A SWOT analysis, with its four elements in a 2×2 matrix.
A SWOT analysis (alternatively SWOT matrix) is a structured planning method used to evaluate the strengths, weaknesses, opportunities and threats involved in a project or in a business venture. A SWOT analysis can be carried out for a product, place, industry or person. It involves specifying the objective of the business venture or project and identifying the internal and external factors that are favorable and unfavorable to achieve that objective. Some authors credit SWOT to Albert Humphrey, who led a convention at the Stanford Research Institute (now SRI International) in the 1960s and 1970s using data from Fortune 500 companies. However, Humphrey himself does not claim the creation of SWOT, and the origins remain obscure. The degree to which the internal environment of the firm matches with the external environment is expressed by the concept of strategic fit.
Strengths: characteristics of the business or project that give it an advantage over others.
Weaknesses: characteristics that place the business or project at a disadvantage relative to others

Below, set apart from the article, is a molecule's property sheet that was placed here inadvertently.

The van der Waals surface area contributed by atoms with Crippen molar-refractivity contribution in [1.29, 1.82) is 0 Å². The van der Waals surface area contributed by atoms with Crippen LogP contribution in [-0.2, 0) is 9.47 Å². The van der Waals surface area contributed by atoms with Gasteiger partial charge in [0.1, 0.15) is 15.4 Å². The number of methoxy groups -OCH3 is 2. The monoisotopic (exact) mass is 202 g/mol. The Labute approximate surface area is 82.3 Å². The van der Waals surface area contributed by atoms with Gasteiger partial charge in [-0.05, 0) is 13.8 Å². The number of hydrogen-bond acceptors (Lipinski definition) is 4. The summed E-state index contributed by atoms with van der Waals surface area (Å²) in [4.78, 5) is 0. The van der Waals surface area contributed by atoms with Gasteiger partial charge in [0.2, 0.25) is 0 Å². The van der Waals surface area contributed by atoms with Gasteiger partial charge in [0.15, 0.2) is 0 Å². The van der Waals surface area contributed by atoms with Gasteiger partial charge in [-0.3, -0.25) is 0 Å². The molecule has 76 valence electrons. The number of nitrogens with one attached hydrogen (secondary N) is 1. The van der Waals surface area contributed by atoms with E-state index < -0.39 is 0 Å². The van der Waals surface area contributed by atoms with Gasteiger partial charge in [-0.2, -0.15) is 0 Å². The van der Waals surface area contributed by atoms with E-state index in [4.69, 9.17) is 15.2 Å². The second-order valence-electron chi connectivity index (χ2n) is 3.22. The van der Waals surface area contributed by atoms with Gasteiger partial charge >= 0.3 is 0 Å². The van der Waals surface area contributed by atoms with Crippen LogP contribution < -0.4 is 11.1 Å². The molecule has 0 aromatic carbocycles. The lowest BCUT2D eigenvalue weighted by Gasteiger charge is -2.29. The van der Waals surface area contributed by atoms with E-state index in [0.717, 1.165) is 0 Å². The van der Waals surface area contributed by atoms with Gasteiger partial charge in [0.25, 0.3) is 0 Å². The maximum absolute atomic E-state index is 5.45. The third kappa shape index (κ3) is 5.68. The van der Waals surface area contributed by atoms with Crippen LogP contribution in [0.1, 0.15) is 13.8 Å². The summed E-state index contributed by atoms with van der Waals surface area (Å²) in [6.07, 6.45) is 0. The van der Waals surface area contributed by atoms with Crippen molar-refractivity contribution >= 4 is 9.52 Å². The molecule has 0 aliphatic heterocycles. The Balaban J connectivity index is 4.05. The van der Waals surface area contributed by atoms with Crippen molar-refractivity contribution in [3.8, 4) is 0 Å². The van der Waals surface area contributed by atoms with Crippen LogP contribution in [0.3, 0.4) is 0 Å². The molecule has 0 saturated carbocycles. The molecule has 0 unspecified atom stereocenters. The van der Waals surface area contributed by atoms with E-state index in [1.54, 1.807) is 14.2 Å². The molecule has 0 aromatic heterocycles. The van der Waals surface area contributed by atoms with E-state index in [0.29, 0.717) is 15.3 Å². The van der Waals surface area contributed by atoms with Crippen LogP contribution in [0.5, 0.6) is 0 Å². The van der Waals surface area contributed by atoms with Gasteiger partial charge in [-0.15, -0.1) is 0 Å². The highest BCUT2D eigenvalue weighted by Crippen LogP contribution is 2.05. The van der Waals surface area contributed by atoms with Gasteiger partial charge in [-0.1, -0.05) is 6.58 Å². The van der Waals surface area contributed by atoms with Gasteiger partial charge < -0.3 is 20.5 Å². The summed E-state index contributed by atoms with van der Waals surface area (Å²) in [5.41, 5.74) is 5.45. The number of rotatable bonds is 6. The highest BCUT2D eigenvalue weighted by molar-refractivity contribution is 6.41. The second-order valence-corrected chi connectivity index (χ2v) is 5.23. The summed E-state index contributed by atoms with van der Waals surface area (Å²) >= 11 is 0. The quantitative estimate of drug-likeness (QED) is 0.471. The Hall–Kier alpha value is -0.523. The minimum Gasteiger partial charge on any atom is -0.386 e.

Opportunities: elements that the project could exploit to its advantage
Threats: elements in the environment that could cause trouble for the business or project
Identification of SWOTs is important because they can inform later steps in planning to achieve the objective.
First, the decision makers should consider whether the objective is attainable, given the SWOTs. If the objective is not attainable a different objective must be selected and the process repeated.
Users of SWOT analysis need to ask and answer questions that generate meaningful information for each category (strengths, weaknesses, opportunities, and threats) to make the analysis useful and find their competitive advantage.
Matching and converting
One way of utilizing SWOT is matching and converting. Matching is used to find competitive